I’m just ignoring the general mess that is my room. At least all my stuff is only in my room and not all over the damn house. Not that I’m annoyed at my Senior Sister having taken over the dining room, living room and landing with Random Stuff™ and her clean, ironed laundry in the community room. I’ve done laundry and it’s drying now, in an odd assortment of places because I couldn’t use the places I want because of her perfectly dry and perfectly ironed clothes being in the damn way. At least once my stuff is dry I’ll clear it away. (I’ve also cleaned the car today and removed a bunch of her crap from that as well. When it comes to housework, it feels like she just doesn’t see the dirt.)
Aw, living with Sisters is like living in an annoying 2.5 kid family! And here I thought it was peaceful, lol.
It depends so much on the personalities involved, just like in any other family!
I’m giving up my condo in the city and moving back home after 4 years, so yeah, we’re purging–I’ve taken bags of stuff to Goodwill and it feels good to make more room. I didn’t have a lot of stuff in the city but it’s hard recombining households again. Still, I can’t wait to NOT have that sinking feeling in the pit of my stomach on a Sunday night, knowing that I won’t see Ken until the next weekend:-)
Good luck with your moving! The last time I moved was 10 years ago, and it was dreadful. In an earlier cleaning, I found food that had expired before that move – meaning I actually packed it and brought it to the new house. Yet I lost a lot of my CDs and have no idea where they went, even though we moved everything in our own vehicles.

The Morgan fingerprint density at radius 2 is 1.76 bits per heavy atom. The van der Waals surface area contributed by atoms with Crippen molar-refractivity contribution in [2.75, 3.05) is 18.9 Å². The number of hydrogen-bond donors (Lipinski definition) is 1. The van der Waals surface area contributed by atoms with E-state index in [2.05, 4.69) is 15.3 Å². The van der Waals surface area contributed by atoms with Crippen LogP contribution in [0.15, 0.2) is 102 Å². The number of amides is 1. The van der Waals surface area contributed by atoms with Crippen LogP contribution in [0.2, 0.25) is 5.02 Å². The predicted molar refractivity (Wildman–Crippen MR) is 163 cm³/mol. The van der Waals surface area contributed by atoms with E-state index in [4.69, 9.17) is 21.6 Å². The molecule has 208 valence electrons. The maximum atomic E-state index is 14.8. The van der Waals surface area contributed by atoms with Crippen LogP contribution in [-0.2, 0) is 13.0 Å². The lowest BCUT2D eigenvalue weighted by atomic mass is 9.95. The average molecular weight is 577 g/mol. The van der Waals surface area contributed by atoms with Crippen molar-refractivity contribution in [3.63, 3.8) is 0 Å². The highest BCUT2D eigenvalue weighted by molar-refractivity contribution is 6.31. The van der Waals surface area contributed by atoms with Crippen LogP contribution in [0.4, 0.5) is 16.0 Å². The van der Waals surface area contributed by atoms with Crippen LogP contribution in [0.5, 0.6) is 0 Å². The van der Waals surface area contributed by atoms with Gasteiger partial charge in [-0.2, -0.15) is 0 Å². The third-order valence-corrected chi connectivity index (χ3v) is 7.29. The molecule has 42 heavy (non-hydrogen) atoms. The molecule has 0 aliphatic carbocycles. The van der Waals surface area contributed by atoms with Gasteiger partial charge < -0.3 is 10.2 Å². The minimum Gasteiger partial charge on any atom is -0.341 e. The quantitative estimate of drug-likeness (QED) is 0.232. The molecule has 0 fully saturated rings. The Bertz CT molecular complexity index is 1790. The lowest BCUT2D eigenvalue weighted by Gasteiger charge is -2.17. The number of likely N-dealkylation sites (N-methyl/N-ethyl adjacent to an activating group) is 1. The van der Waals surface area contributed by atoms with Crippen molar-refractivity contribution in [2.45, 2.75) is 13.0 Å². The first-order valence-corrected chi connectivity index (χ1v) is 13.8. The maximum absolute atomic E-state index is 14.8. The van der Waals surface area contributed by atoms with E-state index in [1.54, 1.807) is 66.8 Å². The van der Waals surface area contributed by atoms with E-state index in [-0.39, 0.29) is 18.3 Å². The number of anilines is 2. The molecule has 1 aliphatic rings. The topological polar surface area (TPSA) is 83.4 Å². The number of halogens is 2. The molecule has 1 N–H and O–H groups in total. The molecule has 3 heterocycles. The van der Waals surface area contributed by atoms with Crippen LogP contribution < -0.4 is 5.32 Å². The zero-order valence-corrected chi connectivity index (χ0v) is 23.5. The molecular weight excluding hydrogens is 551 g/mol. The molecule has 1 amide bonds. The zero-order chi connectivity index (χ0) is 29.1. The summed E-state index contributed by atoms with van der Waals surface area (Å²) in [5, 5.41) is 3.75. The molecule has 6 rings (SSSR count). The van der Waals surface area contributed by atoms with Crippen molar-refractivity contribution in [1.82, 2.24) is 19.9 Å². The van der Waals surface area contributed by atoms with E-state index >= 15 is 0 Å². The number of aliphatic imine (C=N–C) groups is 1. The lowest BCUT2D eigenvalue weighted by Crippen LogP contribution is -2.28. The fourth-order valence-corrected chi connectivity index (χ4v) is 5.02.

Long distance relationships are hard. Hope things go well for you!
Thanks! I’ll be posting about it tomorrow—stay tuned:-)
I have a question: what is the Konmari process for the things that don’t spark joy, only disappointment and realization that an alternative could be an even bigger disappointment? Specifically, I’m talking about that wadded-up fitted sheet that you can ever put together correctly in real life (on TV doesn’t count, since they can do as many takes as they want or just cut to a pre-folded regular sheet and pretend it’s that fitted one).
Yeah, fitted sheets don’t spark joy in me, but I can’t think of an alternative to them until they come out with mattresses pre-fitted with self-cleaning sheets. So I had to keep a couple. Thing One, though, sleeps on a bare mattress (rather than make her bed) in her jeans which sounds infinitely uncomfortable, but which doesn’t bother her at all.
Supposedly Marie mentions that there are things you keep just because they are necessary or useful (if that steak knife really sparks joy you might have an issue), but I don’t recall seeing that in the book. I might have missed it because there is a lot of practical mixed in with the “oh okay, what?”
I’m sure there was careful editing done with the sheet folding. For all we know, there is editing done with ALL of it. Like Marie is actually a giant, but they make her appear 4 feet tall to be more efficient.